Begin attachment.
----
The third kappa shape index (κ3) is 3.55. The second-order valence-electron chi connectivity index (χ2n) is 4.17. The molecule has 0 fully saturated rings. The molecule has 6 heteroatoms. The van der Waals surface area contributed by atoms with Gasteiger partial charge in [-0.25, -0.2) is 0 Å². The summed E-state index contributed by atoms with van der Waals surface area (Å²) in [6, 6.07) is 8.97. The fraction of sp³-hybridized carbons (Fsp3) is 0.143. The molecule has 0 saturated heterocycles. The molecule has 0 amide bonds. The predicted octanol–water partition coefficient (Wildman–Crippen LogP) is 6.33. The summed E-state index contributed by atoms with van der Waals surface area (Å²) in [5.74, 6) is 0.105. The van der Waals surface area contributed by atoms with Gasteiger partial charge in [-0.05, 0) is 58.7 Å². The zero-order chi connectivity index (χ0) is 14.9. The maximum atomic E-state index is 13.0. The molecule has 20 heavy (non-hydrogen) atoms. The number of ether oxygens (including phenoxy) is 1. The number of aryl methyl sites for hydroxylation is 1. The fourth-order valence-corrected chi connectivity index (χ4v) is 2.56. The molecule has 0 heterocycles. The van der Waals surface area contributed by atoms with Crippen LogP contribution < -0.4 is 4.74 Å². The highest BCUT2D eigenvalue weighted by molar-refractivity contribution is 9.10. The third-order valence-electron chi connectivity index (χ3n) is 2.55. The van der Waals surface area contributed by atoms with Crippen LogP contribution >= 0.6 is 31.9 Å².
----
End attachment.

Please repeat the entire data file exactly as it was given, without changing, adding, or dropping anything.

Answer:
The third kappa shape index (κ3) is 3.55. The second-order valence-electron chi connectivity index (χ2n) is 4.17. The molecule has 0 fully saturated rings. The molecule has 6 heteroatoms. The van der Waals surface area contributed by atoms with Gasteiger partial charge in [-0.25, -0.2) is 0 Å². The summed E-state index contributed by atoms with van der Waals surface area (Å²) in [6, 6.07) is 8.97. The fraction of sp³-hybridized carbons (Fsp3) is 0.143. The molecule has 0 saturated heterocycles. The molecule has 0 amide bonds. The predicted octanol–water partition coefficient (Wildman–Crippen LogP) is 6.33. The summed E-state index contributed by atoms with van der Waals surface area (Å²) in [5.74, 6) is 0.105. The van der Waals surface area contributed by atoms with Gasteiger partial charge in [-0.05, 0) is 58.7 Å². The zero-order chi connectivity index (χ0) is 14.9. The maximum atomic E-state index is 13.0. The molecule has 20 heavy (non-hydrogen) atoms. The number of ether oxygens (including phenoxy) is 1. The number of aryl methyl sites for hydroxylation is 1. The fourth-order valence-corrected chi connectivity index (χ4v) is 2.56. The molecule has 0 heterocycles. The van der Waals surface area contributed by atoms with Crippen LogP contribution < -0.4 is 4.74 Å². The highest BCUT2D eigenvalue weighted by molar-refractivity contribution is 9.10. The third-order valence-electron chi connectivity index (χ3n) is 2.55. The van der Waals surface area contributed by atoms with Crippen LogP contribution >= 0.6 is 31.9 Å².